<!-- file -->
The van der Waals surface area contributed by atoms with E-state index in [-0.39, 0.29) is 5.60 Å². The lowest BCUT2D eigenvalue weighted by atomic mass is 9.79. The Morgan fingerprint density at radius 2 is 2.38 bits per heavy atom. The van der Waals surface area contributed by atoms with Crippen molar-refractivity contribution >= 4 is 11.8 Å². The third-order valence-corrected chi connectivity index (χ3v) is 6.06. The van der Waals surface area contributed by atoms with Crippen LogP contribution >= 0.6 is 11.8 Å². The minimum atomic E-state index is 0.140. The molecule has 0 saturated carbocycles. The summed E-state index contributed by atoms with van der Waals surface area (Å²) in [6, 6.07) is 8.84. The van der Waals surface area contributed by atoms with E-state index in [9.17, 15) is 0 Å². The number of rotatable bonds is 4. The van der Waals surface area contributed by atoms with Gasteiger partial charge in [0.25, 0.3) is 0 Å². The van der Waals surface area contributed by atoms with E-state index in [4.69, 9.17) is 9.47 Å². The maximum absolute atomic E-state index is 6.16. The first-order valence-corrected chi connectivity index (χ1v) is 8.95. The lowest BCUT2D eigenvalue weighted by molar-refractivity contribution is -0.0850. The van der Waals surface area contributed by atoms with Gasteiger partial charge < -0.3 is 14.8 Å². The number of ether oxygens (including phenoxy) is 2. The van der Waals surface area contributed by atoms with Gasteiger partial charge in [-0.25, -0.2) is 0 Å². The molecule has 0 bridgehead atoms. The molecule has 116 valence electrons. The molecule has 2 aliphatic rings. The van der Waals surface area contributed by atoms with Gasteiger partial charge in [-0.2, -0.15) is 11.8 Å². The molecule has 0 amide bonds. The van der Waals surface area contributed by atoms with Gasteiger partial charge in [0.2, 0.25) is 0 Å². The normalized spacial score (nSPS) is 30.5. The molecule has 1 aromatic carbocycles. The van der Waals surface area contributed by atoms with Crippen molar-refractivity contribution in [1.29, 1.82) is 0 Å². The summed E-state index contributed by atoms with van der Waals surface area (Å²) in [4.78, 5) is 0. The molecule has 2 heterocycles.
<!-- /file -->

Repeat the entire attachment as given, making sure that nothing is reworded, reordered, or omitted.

The van der Waals surface area contributed by atoms with E-state index in [-0.39, 0.29) is 5.60 Å². The lowest BCUT2D eigenvalue weighted by atomic mass is 9.79. The Morgan fingerprint density at radius 2 is 2.38 bits per heavy atom. The van der Waals surface area contributed by atoms with Crippen molar-refractivity contribution >= 4 is 11.8 Å². The third-order valence-corrected chi connectivity index (χ3v) is 6.06. The van der Waals surface area contributed by atoms with Crippen LogP contribution >= 0.6 is 11.8 Å². The minimum atomic E-state index is 0.140. The molecule has 0 saturated carbocycles. The summed E-state index contributed by atoms with van der Waals surface area (Å²) in [6, 6.07) is 8.84. The van der Waals surface area contributed by atoms with E-state index in [9.17, 15) is 0 Å². The number of rotatable bonds is 4. The van der Waals surface area contributed by atoms with Gasteiger partial charge in [0.25, 0.3) is 0 Å². The van der Waals surface area contributed by atoms with E-state index in [4.69, 9.17) is 9.47 Å². The maximum absolute atomic E-state index is 6.16. The first-order valence-corrected chi connectivity index (χ1v) is 8.95. The lowest BCUT2D eigenvalue weighted by molar-refractivity contribution is -0.0850. The van der Waals surface area contributed by atoms with Gasteiger partial charge < -0.3 is 14.8 Å². The number of ether oxygens (including phenoxy) is 2. The van der Waals surface area contributed by atoms with Gasteiger partial charge in [-0.25, -0.2) is 0 Å². The molecule has 0 bridgehead atoms. The molecule has 116 valence electrons. The molecule has 2 aliphatic rings. The van der Waals surface area contributed by atoms with Gasteiger partial charge in [-0.2, -0.15) is 11.8 Å². The molecule has 0 amide bonds. The van der Waals surface area contributed by atoms with Gasteiger partial charge in [0.2, 0.25) is 0 Å². The normalized spacial score (nSPS) is 30.5. The molecule has 1 aromatic carbocycles. The van der Waals surface area contributed by atoms with Crippen molar-refractivity contribution in [1.29, 1.82) is 0 Å². The summed E-state index contributed by atoms with van der Waals surface area (Å²) in [4.78, 5) is 0. The molecule has 2 heterocycles.